Malic acid is both developed and then consumed in significant quantities by your dog’s body daily. It is needed on a constant basis because it is a critical part of the Krebs cycle. This is the process in which the body uses biochemical processes to produce water and energy. The British biochemist Sir Hans Krebs won the Nobel Prize for physiology in 1953 for identifying this process which literally keeps your dog functionally daily with energy and good dog health. Malic acid is also a natural substance found in fruit and vegetables – one of the richest sources being apples. Thus it was given the name malic which according to the Merriam-Webster dictionary is derived from the French acide malique and Latin malum for apple. It is also found in cranberries, pineapple, apricot, and strawberries.
All these fruits can be fed to your dog but be careful with apples in that you only feed the “meat” of the apple and not the stem, core, or seeds since they contain small amounts of cyanide. It was first discovered in 1785 by Carl Wilhelm Scheele. This distinguished natural scientist and co-founder of modern chemistry who is best recognized for his discovery of oxygen in our air also discovered other significant substances such as chlorine, glycerin, manganese, lactic acid, and tartaric acid.
In addition to the significant benefits of transforming proteins, fat and carbohydrates into water and energy, malic acid offers many other benefits for proper dog health. It helps keep muscles and the heart from experiencing fatigue and weakness, it enhances the immune systems, it is an active chelation agent of toxic heavy metals, and it is very effective in maintaining healthy dog teeth and oral health.
As a chelation agent malic acid supports proper dog health by reacting with both good minerals and harmful heavy metal toxins in the body. With the good minerals it disrupts the chemical bonds of original inorganic compounds creating malates which in turn promote efficient absorption of the mineral. With harmful heavy metal toxins such as aluminum, lead, cadmium, mercury, and arsenic it is able to combine with them making them inactive which allows them to be excreted from your dog’s body via the kidneys and liver. This greatly reduces the risk of liver disease and nervous system disorders in your dog.
One of the most effective uses of malic acid for maintaining proper dog health is in the area of oral hygiene. First for treating dog bad breath it acts as both an antiseptic and stimulates the creation of excess saliva in the mouth. This combination significantly reduces the amount of bacteria and infection in the mouth which is the number one cause of dog bad breath. This is why malic acid is often used in toothpastes and mouthwashes. Then just as your dentist uses malic acid to clean teeth before adding fillings and to whiten teeth you can use it for cleaning dog teeth. The best product for cleaning dog teeth the natural way …Read More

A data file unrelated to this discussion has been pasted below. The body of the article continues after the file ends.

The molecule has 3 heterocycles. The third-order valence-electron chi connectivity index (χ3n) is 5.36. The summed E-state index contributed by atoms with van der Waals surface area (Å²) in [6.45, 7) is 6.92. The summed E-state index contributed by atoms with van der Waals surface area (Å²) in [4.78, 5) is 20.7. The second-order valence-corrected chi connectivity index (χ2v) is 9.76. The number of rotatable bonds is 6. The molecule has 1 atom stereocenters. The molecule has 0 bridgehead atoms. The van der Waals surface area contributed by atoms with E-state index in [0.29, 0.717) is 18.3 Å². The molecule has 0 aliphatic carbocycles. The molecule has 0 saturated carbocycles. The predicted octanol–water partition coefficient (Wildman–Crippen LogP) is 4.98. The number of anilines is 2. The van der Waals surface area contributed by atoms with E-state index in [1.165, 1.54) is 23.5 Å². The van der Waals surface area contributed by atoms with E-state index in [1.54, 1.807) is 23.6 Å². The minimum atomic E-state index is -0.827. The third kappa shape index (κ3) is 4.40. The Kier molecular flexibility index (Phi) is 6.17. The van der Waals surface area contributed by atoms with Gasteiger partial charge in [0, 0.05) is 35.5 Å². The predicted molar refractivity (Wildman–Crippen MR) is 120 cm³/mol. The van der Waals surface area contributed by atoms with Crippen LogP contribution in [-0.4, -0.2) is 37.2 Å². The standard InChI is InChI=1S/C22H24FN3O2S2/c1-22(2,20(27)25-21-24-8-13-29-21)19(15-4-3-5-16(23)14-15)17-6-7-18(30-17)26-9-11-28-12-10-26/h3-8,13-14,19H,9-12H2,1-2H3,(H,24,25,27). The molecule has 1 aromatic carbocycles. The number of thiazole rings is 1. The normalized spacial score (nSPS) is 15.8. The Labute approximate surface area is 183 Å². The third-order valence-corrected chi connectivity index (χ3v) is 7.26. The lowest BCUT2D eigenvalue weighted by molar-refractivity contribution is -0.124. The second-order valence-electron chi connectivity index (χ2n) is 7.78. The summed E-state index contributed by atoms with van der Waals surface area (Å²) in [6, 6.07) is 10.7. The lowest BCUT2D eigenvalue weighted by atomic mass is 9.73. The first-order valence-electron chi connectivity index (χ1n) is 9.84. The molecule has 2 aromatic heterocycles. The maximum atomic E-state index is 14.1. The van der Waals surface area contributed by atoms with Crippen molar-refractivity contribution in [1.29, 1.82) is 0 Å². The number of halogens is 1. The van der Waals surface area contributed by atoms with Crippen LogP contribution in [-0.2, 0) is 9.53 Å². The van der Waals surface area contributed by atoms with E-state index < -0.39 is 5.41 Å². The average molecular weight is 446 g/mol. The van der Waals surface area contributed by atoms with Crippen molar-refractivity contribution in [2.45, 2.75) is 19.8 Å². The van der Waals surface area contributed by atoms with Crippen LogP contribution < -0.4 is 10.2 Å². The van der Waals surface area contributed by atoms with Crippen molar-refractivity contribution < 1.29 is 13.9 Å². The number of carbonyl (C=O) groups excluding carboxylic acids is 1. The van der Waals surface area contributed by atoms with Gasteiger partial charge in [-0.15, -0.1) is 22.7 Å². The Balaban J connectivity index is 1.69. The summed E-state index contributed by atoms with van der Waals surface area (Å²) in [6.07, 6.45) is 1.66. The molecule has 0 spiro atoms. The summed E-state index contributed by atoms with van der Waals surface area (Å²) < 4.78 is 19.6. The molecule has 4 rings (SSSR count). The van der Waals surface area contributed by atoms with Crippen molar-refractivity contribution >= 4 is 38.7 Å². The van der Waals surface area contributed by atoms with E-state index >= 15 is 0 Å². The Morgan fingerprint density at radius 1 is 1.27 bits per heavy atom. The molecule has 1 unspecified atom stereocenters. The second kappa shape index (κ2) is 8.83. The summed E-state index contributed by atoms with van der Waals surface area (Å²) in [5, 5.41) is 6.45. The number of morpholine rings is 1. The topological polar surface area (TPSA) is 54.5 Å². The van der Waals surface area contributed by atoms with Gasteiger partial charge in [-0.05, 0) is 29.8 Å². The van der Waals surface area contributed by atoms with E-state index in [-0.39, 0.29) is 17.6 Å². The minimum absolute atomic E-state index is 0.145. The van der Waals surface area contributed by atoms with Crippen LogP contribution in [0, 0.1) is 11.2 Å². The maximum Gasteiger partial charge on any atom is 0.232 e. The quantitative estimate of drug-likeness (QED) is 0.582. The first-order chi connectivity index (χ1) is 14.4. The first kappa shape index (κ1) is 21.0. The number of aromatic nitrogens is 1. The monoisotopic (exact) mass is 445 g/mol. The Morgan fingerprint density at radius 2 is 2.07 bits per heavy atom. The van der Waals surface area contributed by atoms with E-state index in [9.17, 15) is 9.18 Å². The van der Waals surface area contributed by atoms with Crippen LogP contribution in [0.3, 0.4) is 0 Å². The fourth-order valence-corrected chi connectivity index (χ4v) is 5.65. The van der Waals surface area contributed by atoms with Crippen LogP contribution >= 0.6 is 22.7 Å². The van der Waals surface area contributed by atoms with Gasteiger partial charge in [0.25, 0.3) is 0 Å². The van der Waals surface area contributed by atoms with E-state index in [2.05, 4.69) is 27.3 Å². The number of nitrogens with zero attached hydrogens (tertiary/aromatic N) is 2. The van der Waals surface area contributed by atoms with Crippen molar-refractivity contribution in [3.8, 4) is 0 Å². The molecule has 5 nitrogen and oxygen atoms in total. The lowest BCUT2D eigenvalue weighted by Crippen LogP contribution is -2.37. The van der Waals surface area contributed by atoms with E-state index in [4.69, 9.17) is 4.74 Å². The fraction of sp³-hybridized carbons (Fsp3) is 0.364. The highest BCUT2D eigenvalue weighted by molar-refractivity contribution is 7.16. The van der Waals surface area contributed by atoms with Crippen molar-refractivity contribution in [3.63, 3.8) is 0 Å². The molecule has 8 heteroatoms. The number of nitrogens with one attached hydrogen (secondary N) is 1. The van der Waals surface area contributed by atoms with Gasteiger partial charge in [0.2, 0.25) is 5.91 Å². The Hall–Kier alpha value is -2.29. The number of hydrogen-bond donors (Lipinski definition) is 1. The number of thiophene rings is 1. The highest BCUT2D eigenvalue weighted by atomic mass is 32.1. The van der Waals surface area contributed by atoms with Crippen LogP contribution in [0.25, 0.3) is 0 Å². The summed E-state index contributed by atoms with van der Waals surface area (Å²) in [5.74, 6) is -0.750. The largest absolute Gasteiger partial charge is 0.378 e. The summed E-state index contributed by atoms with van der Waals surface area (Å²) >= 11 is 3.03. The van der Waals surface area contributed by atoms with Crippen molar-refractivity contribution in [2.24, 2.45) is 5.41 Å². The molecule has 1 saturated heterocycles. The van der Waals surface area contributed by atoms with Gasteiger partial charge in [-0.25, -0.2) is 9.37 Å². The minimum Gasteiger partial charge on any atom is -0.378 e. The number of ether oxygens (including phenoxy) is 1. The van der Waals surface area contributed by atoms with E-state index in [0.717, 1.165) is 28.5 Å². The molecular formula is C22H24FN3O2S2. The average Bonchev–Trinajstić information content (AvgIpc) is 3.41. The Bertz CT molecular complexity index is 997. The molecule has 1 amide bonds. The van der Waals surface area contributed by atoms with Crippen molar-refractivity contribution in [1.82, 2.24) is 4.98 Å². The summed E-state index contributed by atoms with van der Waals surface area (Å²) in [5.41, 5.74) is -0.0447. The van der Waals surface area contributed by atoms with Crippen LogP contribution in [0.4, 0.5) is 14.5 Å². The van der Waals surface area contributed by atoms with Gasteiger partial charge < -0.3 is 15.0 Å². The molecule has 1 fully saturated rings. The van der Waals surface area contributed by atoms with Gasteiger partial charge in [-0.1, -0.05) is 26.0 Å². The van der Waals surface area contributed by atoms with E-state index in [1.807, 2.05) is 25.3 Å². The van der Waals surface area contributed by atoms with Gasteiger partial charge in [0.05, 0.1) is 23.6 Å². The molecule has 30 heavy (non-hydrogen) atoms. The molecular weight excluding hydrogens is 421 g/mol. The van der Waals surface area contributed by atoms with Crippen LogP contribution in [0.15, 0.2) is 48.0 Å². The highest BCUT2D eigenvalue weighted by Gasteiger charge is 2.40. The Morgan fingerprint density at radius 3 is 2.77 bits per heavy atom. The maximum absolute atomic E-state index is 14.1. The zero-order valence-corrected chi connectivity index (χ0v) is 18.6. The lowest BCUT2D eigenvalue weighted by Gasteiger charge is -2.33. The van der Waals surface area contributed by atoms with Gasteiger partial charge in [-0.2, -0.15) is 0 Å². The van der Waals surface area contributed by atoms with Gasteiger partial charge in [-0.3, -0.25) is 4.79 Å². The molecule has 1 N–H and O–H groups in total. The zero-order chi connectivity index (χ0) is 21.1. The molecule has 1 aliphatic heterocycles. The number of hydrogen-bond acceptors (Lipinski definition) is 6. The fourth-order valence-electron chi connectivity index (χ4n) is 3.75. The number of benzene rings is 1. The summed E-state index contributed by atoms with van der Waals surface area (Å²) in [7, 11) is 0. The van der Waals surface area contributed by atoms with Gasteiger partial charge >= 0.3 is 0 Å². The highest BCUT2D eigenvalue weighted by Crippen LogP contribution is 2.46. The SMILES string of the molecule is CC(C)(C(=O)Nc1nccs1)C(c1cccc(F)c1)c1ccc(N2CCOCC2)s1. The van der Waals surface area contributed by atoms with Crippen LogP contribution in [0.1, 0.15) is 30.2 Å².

Chicken is an excellent source of protein and contains less fat than most meats, especially the breast which contains half the fat of a steak. Chicken is a good source of niacin, which possesses cancer fighting properties as well as the trace mineral selenium.
It is also a good source of vitamin B6, which in conjunction with niacin, is good for energy production by helping the body’s conversion of proteins, fats, and carbohydrates into usable energy, as well as good cardiovascular health.
Onion and garlic
Onion and garlic are frequently used in curry recipes and both have protective effects – onion has been shown to protect against stomach and colon cancers for instance and garlic is well known for its anti-fungal and antibiotic properties. When cooked it is less powerful, but supposedly is good for the cardiovascular system.
Onion has also been used for centuries to treat coughs, colds and asthma as well as angina, bacterial infections, and breathing problems, while The World Health Organization recommends the use of onions for the treatment of poor appetite and to prevent arteriosclerosis.
While many people associate spices with the strong flavours of Indian food, they forget that like all foodstuffs they can provide important nutritional value.
For example both Ginger and turmeric appear to have an anti-inflammatory effect making them suitable for the treatment of arthritis. Unsurprisingly ginger does contain chemicals similar to those found in conventional anti-inflammatory medications, although it also acts to thin the blood, while turmeric seems to suppress the chemicals responsible for causing inflammation.
Cinnamon has also been identified as being important in the inflammatory response and a small amount taken every day will help lower the risk of factors leading to type 2 diabetes and heart disease by as much as 10 to 30 percent, although the jury is still out on cinnamon’s anti-bacterial properties.
As well as its anti-inflammatory properties, one component of ginger, known as gingerol, has been shown to reduce the effects of nausea, vomiting, and motion sickness as well as possessing cancer-fighting attributes.
And cayenne pepper, responsible for much of the heat of a curry, has been used for centuries for its medicinal properties too – it seems to reduce the incidence of cardiovascular disease and may be useful as an analgesic too.…Read More